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updated: 10/2/2011 7:31 AM

Arlington Hts. man's genealogy project now involves 800

Arlington Heights' father and son's quest leads to family tree with over 800 members

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  • The tree has names but no dates.

       The tree has names but no dates.
    George Leclaire | Staff Photographer

  • Gerald, right, and David Becker, look over several versions of the family tree including the original one they framed.

       Gerald, right, and David Becker, look over several versions of the family tree including the original one they framed.
    George Leclaire | Staff Photographer

  • This is a portion of Gerald Becker's family tree, with notes scribbled on.

       This is a portion of Gerald Becker's family tree, with notes scribbled on.
    George Leclaire | Staff Photographer

  • David Becker holds the long scroll version of his family tree at Fast Signs in Arlington Heights.

       David Becker holds the long scroll version of his family tree at Fast Signs in Arlington Heights.
    George Leclaire | Staff Photographer

 
 

He started out with a modest interest in his own family genealogy, but when Jerry Becker was done, he had more than 800 names on the family tree and relatives from around the world meeting each other for the first time.

Becker's not really done, of course. The Arlington Heights man is continuing the work his father started, with the help of his son David. Together, they have made ancestry mapping into an intriguing visual -- a coffee table-sized, computer-generated tree that depicts seven generations, all springing from a common ancestor born in Lithuania around 1800.

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Because of their enterprise, hundreds of family members have met and shared stories. The tree grows as memories and family lore are unearthed.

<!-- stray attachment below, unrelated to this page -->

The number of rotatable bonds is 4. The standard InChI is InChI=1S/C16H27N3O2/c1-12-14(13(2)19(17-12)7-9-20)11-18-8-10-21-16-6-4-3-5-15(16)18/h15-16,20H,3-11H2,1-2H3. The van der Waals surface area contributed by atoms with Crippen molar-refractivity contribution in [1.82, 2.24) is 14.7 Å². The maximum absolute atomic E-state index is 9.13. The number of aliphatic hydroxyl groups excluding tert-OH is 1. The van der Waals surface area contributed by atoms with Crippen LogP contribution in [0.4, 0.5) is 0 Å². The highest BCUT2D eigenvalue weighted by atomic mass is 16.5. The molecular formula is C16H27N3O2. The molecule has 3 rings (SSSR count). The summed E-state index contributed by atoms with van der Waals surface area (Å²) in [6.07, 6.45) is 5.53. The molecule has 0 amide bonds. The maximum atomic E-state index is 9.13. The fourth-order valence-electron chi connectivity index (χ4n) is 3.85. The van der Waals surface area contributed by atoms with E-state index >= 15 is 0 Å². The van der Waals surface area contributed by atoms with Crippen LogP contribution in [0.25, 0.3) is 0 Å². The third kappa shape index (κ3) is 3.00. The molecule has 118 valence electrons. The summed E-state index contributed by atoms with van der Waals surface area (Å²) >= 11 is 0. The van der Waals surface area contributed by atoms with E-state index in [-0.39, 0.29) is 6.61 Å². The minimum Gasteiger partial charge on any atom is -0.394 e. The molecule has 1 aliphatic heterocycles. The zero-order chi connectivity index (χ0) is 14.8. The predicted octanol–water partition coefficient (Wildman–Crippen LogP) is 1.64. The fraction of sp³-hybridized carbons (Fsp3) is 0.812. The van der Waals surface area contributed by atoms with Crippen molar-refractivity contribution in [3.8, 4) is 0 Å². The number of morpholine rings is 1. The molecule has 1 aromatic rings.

Father and son designed their latest tree on the computer, a more advanced version of one Becker and his own father put together with the help of an artist in 1974. The original was hand drawn and written with calligraphy.

The latest one is a more compact version of the 80-foot scroll David created in the 1990s using early computer database programming.

"The challenge is how do you get all of this information in a manageable place," said Jerry, now 70.

With a journalism degree and a father who was also interested in genealogy, Jerry said his curiosity was sparked from a young age.

As the family historian, he has spent hundreds of hours working on this family tree in all of its forms, doing the research to find relatives and planning family reunions. More than 170 relatives came to the 2007 reunion in at the Westin North Shore in Wheeling, and more than 200 will attend the next reunion in August 2012.

"It's amazing to see the amount of family we have," said David, 43. Growing up, he knew only of his small branch of the tree but had no idea it extended so far.

Jerry Becker owns Fast Signs, which opened in Arlington Heights in 2004. The equipment he owns is what made the graphical representation of the family tree possible.

In their research, the Beckers have found relatives they never knew they had, including a cousin in Buffalo Grove he didn't know existed.

The base of the tree -- the couple that spawned six more generations and 800-plus and counting descendants -- are Yeshuel and Bessie Widzer. Yeshuel was born around 1800, and the couple had three children: Morris, Abraham and Yochel. While Abraham's line peters out with his children, Morris and Yochel were fruitful and multiplied, and so did their descendants.